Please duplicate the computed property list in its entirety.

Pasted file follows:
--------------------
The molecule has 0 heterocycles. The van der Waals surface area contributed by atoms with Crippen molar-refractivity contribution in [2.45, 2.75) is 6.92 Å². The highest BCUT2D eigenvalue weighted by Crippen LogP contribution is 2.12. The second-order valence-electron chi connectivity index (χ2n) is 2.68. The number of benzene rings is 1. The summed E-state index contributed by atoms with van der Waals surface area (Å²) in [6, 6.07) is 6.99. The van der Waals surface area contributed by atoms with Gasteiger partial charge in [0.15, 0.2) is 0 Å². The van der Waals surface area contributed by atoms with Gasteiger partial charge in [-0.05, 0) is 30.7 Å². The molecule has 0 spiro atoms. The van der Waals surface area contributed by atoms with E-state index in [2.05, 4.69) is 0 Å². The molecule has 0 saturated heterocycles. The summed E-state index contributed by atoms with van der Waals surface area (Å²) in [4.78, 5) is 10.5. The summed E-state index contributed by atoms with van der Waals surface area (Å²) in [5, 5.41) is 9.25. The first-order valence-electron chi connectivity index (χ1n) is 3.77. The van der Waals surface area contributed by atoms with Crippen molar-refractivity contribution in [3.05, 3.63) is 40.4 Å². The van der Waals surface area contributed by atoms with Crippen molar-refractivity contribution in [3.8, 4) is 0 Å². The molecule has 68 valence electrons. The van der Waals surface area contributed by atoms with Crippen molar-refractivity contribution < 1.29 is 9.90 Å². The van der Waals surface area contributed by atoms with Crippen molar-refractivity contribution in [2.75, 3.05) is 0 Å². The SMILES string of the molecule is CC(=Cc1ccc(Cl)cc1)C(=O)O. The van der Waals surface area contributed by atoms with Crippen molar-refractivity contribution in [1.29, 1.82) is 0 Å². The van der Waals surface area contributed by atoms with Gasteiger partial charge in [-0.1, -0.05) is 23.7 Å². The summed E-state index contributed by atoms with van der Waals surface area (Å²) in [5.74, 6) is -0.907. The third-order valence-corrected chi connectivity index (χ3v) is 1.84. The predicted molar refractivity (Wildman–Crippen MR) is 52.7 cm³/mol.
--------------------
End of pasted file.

The molecule has 0 heterocycles. The van der Waals surface area contributed by atoms with Crippen molar-refractivity contribution in [2.45, 2.75) is 6.92 Å². The highest BCUT2D eigenvalue weighted by Crippen LogP contribution is 2.12. The second-order valence-electron chi connectivity index (χ2n) is 2.68. The number of benzene rings is 1. The summed E-state index contributed by atoms with van der Waals surface area (Å²) in [6, 6.07) is 6.99. The van der Waals surface area contributed by atoms with Gasteiger partial charge in [0.15, 0.2) is 0 Å². The van der Waals surface area contributed by atoms with Gasteiger partial charge in [-0.05, 0) is 30.7 Å². The molecule has 0 spiro atoms. The van der Waals surface area contributed by atoms with E-state index in [2.05, 4.69) is 0 Å². The molecule has 0 saturated heterocycles. The summed E-state index contributed by atoms with van der Waals surface area (Å²) in [4.78, 5) is 10.5. The summed E-state index contributed by atoms with van der Waals surface area (Å²) in [5, 5.41) is 9.25. The first-order valence-electron chi connectivity index (χ1n) is 3.77. The van der Waals surface area contributed by atoms with Crippen molar-refractivity contribution in [3.05, 3.63) is 40.4 Å². The van der Waals surface area contributed by atoms with Crippen molar-refractivity contribution in [3.8, 4) is 0 Å². The molecule has 68 valence electrons. The van der Waals surface area contributed by atoms with Crippen molar-refractivity contribution < 1.29 is 9.90 Å². The van der Waals surface area contributed by atoms with Crippen molar-refractivity contribution in [2.75, 3.05) is 0 Å². The SMILES string of the molecule is CC(=Cc1ccc(Cl)cc1)C(=O)O. The van der Waals surface area contributed by atoms with Crippen molar-refractivity contribution in [1.29, 1.82) is 0 Å². The van der Waals surface area contributed by atoms with Gasteiger partial charge in [-0.1, -0.05) is 23.7 Å². The summed E-state index contributed by atoms with van der Waals surface area (Å²) in [5.74, 6) is -0.907. The third-order valence-corrected chi connectivity index (χ3v) is 1.84. The predicted molar refractivity (Wildman–Crippen MR) is 52.7 cm³/mol.